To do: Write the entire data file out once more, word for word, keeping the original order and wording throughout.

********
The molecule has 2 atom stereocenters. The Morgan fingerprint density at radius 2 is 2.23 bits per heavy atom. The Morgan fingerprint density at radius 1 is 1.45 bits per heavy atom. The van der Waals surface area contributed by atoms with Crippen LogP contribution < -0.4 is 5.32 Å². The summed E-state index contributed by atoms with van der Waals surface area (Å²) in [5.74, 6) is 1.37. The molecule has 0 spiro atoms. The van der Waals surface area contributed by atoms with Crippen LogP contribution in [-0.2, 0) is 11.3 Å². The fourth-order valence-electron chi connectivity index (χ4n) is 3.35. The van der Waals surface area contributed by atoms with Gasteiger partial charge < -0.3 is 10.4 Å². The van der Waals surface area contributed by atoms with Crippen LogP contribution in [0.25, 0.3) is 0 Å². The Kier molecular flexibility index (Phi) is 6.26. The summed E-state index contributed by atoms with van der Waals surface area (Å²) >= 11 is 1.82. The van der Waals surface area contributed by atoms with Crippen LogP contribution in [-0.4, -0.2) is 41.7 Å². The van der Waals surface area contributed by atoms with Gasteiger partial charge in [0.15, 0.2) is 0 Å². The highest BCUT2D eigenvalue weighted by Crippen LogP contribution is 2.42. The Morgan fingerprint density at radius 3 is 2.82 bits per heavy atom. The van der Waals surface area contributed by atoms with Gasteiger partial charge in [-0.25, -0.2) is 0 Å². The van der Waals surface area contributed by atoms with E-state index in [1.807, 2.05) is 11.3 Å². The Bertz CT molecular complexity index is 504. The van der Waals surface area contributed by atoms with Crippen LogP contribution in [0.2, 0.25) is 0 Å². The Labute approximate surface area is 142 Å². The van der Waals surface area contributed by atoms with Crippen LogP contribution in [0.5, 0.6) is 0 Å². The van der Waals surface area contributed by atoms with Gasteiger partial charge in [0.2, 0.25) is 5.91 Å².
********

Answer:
The molecule has 2 atom stereocenters. The Morgan fingerprint density at radius 2 is 2.23 bits per heavy atom. The Morgan fingerprint density at radius 1 is 1.45 bits per heavy atom. The van der Waals surface area contributed by atoms with Crippen LogP contribution < -0.4 is 5.32 Å². The summed E-state index contributed by atoms with van der Waals surface area (Å²) in [5.74, 6) is 1.37. The molecule has 0 spiro atoms. The van der Waals surface area contributed by atoms with Crippen LogP contribution in [-0.2, 0) is 11.3 Å². The fourth-order valence-electron chi connectivity index (χ4n) is 3.35. The van der Waals surface area contributed by atoms with Gasteiger partial charge < -0.3 is 10.4 Å². The van der Waals surface area contributed by atoms with Crippen LogP contribution in [0.25, 0.3) is 0 Å². The Kier molecular flexibility index (Phi) is 6.26. The summed E-state index contributed by atoms with van der Waals surface area (Å²) >= 11 is 1.82. The van der Waals surface area contributed by atoms with Crippen LogP contribution in [-0.4, -0.2) is 41.7 Å². The van der Waals surface area contributed by atoms with Gasteiger partial charge in [0.15, 0.2) is 0 Å². The highest BCUT2D eigenvalue weighted by Crippen LogP contribution is 2.42. The Morgan fingerprint density at radius 3 is 2.82 bits per heavy atom. The van der Waals surface area contributed by atoms with Gasteiger partial charge in [-0.25, -0.2) is 0 Å². The van der Waals surface area contributed by atoms with E-state index in [1.807, 2.05) is 11.3 Å². The Bertz CT molecular complexity index is 504. The van der Waals surface area contributed by atoms with Crippen LogP contribution in [0.2, 0.25) is 0 Å². The Labute approximate surface area is 142 Å². The van der Waals surface area contributed by atoms with Crippen LogP contribution in [0.5, 0.6) is 0 Å². The van der Waals surface area contributed by atoms with Gasteiger partial charge in [0.2, 0.25) is 5.91 Å².